Friday, July 27, 2012
Progress in trade logistics performance slowed down over the last two years amid the global recession, but countries that pursued aggressive reforms continued to improve their performance, according to the World Bank’s latest report on trade logistics - "Connecting to Compete 2012: Trade Logistics in the Global Economy."
The 2012 ranking has Singapore jumping past Germany, the leader in 2010, to take the number one spot, while the US moved from number 15 globally in the 2010 report to the number nine spot in 2012. Countries like Chile, China, India, Morocco, South Africa, Turkey also improved their previous performance, according to the study, which is based on a comprehensive world survey of international freight forwarders and express carriers.
“Trade logistics is key to economic competitiveness, growth, and poverty reduction,” said Otaviano Canuto, World Bank Vice President for Poverty Reduction and Economic Management (PREM). “Unfortunately, the logistics gap between rich and poor countries continues and the convergence trend experienced between 2007 and 2010 has stalled as events like the global recession, and the European debt crisis shifted attention away from logistics reform.”
According to the report, high income economies dominate the top logistics rankings, while the economies with the worst performance are least developed countries that are also often landlocked, small islands, or post-conflict states. Nevertheless, logistics performance is not simply determined by the level of per capita income, as many countries across different income groups have done better than their peers.
In the upper-middle income country category, top performers include South Africa, China and Turkey. In the lower middle income category, India, Morocco and the Philippines have above average performance improvements. And among low-income countries, out performers included Benin, Malawi and Madagascar.
“Infrastructure stands out as the chief driver of progress in top performers, followed by improvements in logistics services, and customs and border management,” said Mona Haddad, Sector Manager of the World Bank’s International Trade Department. “All top performers show strong cooperation between the public and private sectors, and a comprehensive approach in the development of services, infrastructure and efficient logistics.”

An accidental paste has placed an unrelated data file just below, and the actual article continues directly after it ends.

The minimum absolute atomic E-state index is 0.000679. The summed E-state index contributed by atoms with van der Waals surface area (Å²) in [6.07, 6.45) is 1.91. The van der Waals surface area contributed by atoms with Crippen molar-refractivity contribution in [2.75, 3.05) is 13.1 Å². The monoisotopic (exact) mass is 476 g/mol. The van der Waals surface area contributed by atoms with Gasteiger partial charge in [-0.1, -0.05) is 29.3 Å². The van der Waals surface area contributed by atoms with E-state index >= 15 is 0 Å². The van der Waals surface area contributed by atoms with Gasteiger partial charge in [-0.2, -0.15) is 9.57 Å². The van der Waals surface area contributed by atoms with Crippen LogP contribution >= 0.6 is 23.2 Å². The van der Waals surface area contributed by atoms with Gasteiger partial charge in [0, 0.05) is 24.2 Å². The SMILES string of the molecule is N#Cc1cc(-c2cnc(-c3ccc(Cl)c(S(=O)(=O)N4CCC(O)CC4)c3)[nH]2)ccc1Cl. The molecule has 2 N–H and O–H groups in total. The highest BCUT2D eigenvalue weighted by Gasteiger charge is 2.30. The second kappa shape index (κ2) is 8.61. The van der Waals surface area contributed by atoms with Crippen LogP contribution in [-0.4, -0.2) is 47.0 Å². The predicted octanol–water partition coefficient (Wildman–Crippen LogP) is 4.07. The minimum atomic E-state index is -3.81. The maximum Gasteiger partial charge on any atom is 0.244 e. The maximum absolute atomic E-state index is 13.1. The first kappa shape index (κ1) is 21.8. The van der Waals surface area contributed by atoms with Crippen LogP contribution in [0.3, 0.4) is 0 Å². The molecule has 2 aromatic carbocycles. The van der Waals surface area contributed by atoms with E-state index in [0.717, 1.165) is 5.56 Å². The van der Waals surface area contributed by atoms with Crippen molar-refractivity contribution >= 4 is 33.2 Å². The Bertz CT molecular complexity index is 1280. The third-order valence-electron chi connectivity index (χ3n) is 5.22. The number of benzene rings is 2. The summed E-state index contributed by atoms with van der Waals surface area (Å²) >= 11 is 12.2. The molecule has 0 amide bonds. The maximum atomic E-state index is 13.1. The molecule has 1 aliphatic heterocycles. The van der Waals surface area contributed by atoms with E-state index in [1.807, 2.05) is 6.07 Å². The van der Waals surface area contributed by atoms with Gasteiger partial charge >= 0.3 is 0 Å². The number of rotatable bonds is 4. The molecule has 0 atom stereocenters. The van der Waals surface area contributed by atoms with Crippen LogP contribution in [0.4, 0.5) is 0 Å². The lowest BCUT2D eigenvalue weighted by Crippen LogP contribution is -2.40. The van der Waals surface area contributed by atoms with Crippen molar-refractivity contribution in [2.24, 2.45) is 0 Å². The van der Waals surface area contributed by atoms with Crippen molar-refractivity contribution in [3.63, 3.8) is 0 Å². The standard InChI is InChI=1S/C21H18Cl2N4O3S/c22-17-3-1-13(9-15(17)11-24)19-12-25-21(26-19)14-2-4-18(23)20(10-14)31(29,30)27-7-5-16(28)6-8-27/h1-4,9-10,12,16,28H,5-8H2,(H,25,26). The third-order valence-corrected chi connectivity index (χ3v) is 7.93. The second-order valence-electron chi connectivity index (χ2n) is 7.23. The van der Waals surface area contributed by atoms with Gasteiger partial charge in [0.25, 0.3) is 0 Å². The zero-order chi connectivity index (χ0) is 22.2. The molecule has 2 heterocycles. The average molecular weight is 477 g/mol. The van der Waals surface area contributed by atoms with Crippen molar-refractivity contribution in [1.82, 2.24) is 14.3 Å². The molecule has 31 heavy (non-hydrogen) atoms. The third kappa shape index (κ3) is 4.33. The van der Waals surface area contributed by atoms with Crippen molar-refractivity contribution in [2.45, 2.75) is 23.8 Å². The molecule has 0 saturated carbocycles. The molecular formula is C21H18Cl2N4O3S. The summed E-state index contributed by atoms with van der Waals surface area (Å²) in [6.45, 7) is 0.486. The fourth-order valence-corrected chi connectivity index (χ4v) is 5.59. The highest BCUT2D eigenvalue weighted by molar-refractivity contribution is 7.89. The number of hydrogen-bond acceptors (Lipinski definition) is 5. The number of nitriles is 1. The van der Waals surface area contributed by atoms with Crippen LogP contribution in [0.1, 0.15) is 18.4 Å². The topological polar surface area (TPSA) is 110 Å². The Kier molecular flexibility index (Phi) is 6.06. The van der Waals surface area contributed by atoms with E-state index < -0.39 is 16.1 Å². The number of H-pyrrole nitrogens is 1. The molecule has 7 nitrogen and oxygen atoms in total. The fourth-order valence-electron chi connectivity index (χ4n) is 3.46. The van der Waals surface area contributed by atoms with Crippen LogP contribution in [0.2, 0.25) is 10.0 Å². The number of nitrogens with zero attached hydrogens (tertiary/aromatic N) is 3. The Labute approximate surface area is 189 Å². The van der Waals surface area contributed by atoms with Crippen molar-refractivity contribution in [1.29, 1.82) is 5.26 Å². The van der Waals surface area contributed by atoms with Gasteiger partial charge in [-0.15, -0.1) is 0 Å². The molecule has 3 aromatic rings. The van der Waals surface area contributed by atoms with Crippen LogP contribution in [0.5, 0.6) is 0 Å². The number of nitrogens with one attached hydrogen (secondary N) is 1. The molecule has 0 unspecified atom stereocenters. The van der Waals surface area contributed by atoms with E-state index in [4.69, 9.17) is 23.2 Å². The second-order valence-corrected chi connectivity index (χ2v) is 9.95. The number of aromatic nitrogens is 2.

The survey shows while logistics services have improved compared to past surveys, rail services dissatisfied more than 90 percent of respondents. On the border management side, customs agencies got better ratings than all other agencies involved in the process, with those responsible for sanitary and phytosanitary regulations lagging behind.
Better logistics needed to reduce food prices and carbon footprint
At a time when food prices are at historic highs, the survey also found that logistics is important for food security. Transport and logistics directly affect the price and local availability of food through the performance and resilience of food chains, especially in African and Middle Eastern countries that depend heavily on food imports.
In developing countries, particularly in landlocked and poor ones, transport and logistics account for 20-60 percent of delivered food prices. For instance, they make up 48 percent of the cost of U.S. corn imported by Nicaragua.
The survey, which for the first time included environmental indicators, also found that green logistics is quickly gaining prominence in high-income and emerging economies –a positive development since logistics and freight-related activities may account for up to 15 percent of human carbon dioxide emissions. Large logistics providers like DHL, FedEx, UPS, and TNT, all now have global initiatives to reduce their carbon footprint, shift to more efficient vehicles, make facilities more efficient, and help clients become more green-friendly
The way forward
The 2012 report shows preconditions for efficient logistics. All top performers have developed and maintained a strong public-private partnership and dialogue; good cooperation between policymakers, practioners, administrators and academics; and a comprehensive approach in the development of transport services, infrastructure and efficient logistics.
Only by fostering cooperation between the public and private sectors, and by considering the impact of all agencies on the supply chain can a country create sustainable improvements in its logistical capabilities, the study says.